Thursday, August 28, 2014

Walt Whitman-- in honor of Labor Day

Working at watering the trees before burning the brushpile below - PL
by Walt Whitman
I hear America singing, the varied carols I hear;
Those of mechanics -- each one singing his, as it should be,
       blithe and strong;
The carpenter singing his, as he measures his plank or beam,
The mason singing his, as he makes ready for work, or leaves
        off work;
The boatman singing what belongs to him in his boat -- the
        deckhand singing on the steamboat deck;
The shoemaker singing as he sits on his bench -- the hatter
        singing as he stands;
The wood-cutter's song -- the ploughboy's, on his way in the
        morning, or at the noon intermission, or at sundown;
The delicious singing of the mother -- or of the young wife at
       work -- or of the girl sewing or washing -- Each singing
       what belongs to her, and to none else;
The day what belongs to the day -- At night, the party of young
       fellows, robust, friendly,
Singing, with open mouths, their strong melodious songs.
Typed from The Walt Whitman Reader, c 1993 by Running Press

Thursday, August 21, 2014

In a search for "August," I found "work."

Working on school bags, UMCOR, 2013
I wanted to find another person's poem with August in the title. I began looking through the three shelves of poetry books, but tired quickly after five or six books and nothing. Aha, from Garrison Keillor's Good Poems, I found an even better section to match the work that's gone on around here this week (new flooring in the kitchen). Under WORK, I found the following piece by Bob Arnold.
No Tool or Rope or Pail
It hardly mattered what time of year
We passed by their farmhouse.
They never waved,
This old farm couple
Usually bent over in the vegetable garden
Or walking the muddy dooryard
Between house and red-weathered barn.
They would look up, see who was passing,
Then look back down, ignorant to the event.
We would wave nonetheless,
Before you dropped me off at work
Further up on the hill,
Toolbox rattling in the backseat,
And then again on the way home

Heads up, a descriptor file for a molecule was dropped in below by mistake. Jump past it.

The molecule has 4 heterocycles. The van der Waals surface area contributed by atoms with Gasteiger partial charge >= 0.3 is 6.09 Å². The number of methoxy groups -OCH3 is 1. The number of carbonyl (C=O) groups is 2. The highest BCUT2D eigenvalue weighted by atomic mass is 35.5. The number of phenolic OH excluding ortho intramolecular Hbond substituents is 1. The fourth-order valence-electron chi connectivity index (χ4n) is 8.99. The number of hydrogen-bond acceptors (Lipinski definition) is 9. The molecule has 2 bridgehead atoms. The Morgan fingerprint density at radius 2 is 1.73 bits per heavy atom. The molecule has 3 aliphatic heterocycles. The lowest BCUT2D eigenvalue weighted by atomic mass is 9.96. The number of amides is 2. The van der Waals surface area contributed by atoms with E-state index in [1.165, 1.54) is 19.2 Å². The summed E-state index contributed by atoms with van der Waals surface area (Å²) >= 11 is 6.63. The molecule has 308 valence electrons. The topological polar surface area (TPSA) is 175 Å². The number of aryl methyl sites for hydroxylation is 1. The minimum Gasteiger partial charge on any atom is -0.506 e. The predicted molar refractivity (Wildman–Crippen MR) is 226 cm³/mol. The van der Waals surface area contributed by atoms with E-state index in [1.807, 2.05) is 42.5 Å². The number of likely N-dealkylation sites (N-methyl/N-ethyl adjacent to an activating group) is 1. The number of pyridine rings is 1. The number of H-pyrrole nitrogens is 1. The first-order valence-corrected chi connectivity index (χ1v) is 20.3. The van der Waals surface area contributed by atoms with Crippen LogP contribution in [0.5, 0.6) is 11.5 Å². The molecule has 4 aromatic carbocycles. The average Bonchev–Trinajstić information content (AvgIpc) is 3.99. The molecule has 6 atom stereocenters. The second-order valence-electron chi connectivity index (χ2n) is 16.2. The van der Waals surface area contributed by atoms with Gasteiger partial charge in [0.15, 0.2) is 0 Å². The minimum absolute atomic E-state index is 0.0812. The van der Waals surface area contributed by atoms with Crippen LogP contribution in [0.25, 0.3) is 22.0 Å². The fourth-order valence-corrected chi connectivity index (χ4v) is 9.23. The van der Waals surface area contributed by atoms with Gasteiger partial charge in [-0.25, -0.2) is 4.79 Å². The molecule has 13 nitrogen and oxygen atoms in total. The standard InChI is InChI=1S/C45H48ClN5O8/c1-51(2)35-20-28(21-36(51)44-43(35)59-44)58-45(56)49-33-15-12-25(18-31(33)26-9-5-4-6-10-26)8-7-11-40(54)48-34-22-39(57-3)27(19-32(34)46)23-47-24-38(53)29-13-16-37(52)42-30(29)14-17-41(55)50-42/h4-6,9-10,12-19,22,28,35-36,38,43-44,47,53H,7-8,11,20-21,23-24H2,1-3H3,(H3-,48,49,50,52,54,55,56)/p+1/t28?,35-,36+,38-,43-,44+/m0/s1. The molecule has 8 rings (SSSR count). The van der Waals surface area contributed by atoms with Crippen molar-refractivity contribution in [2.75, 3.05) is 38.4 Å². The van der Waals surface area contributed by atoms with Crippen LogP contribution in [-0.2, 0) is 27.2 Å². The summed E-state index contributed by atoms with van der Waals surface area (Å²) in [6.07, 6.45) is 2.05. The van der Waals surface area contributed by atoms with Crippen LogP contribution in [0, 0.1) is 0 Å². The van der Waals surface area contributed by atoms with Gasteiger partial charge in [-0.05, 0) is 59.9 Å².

Later in the day, the pale sunlight
High up in their pasture,
Our arms out the window,
Cooling ourselves.
And it was that one midsummer evening
We drove past and caught them sitting
Together on the front porch
At ease, chores done,
The tangle of cats and kittens
Cleaning themselves of fresh spilled milk
On the barn door ramp;
We drove by and they looked up--
The first time I've ever seen their
Hands free of any work,
No tool or rope or pail--
And they waved.
In the biography section is this snippet: Bob Arnold (b. 1952, Adams, MA) is a carpenter and stonemason and poet whose family owns the oldest family lumber business in America, Arnold Lumber. "I took off for the woods after high school and don't plan ever to come out," Arnold wrote. Keillor's book was published in 2002.

Thursday, August 14, 2014

School begins again - without me, whee!

a bed of cosmos
surrounding last year's sandbox
rusting Tonka truck

the lilac beautyberries
turn purple

a summer lunch
seed-freckled tomato juice
in the saucer

round and round
on the notebook spiral
a tiny black ant

the creek's coldness
rustling over gravel bar
an orange leaf

c 2014, Pat Laster dba lovepat press

Tuesday, August 5, 2014

August already?

Grandson Billy-saying goodbye to summer
and hello to school? PL
first day of August
buying school supplies
before the rush
one child
on the school playground
in two weeks, many
barbershop at noon
no waiting, even the week
before school
woodsmoke and cool air
mother more energetic
now that school is near
two days until school
teachers in at recess
their cars on the playground
c lovepat press 2014